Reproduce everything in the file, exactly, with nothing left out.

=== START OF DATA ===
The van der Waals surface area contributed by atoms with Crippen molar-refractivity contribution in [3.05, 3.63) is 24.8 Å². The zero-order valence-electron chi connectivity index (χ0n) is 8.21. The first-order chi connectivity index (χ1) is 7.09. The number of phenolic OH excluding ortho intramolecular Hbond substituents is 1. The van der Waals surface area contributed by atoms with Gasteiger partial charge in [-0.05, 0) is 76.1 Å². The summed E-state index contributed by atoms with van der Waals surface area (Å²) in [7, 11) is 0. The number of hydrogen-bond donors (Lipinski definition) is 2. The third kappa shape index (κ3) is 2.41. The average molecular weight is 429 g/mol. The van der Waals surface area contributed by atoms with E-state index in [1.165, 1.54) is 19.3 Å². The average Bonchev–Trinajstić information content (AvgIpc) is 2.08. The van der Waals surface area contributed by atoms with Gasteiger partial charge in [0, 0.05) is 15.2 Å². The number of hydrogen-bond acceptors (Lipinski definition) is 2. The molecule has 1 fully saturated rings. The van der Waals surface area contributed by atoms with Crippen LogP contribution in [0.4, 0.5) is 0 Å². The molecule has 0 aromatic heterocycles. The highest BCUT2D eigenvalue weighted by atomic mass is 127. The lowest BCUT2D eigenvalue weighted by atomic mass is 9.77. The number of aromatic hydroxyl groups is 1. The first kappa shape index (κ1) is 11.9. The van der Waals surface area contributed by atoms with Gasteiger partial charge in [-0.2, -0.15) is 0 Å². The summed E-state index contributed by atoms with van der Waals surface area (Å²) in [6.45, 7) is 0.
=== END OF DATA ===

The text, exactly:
The van der Waals surface area contributed by atoms with Crippen molar-refractivity contribution in [3.05, 3.63) is 24.8 Å². The zero-order valence-electron chi connectivity index (χ0n) is 8.21. The first-order chi connectivity index (χ1) is 7.09. The number of phenolic OH excluding ortho intramolecular Hbond substituents is 1. The van der Waals surface area contributed by atoms with Gasteiger partial charge in [-0.05, 0) is 76.1 Å². The summed E-state index contributed by atoms with van der Waals surface area (Å²) in [7, 11) is 0. The number of hydrogen-bond donors (Lipinski definition) is 2. The third kappa shape index (κ3) is 2.41. The average molecular weight is 429 g/mol. The van der Waals surface area contributed by atoms with E-state index in [1.165, 1.54) is 19.3 Å². The average Bonchev–Trinajstić information content (AvgIpc) is 2.08. The van der Waals surface area contributed by atoms with Gasteiger partial charge in [0, 0.05) is 15.2 Å². The number of hydrogen-bond acceptors (Lipinski definition) is 2. The molecule has 1 fully saturated rings. The van der Waals surface area contributed by atoms with Crippen LogP contribution in [0.4, 0.5) is 0 Å². The molecule has 0 aromatic heterocycles. The highest BCUT2D eigenvalue weighted by atomic mass is 127. The lowest BCUT2D eigenvalue weighted by atomic mass is 9.77. The number of aromatic hydroxyl groups is 1. The first kappa shape index (κ1) is 11.9. The van der Waals surface area contributed by atoms with Gasteiger partial charge in [-0.2, -0.15) is 0 Å². The summed E-state index contributed by atoms with van der Waals surface area (Å²) in [6.45, 7) is 0.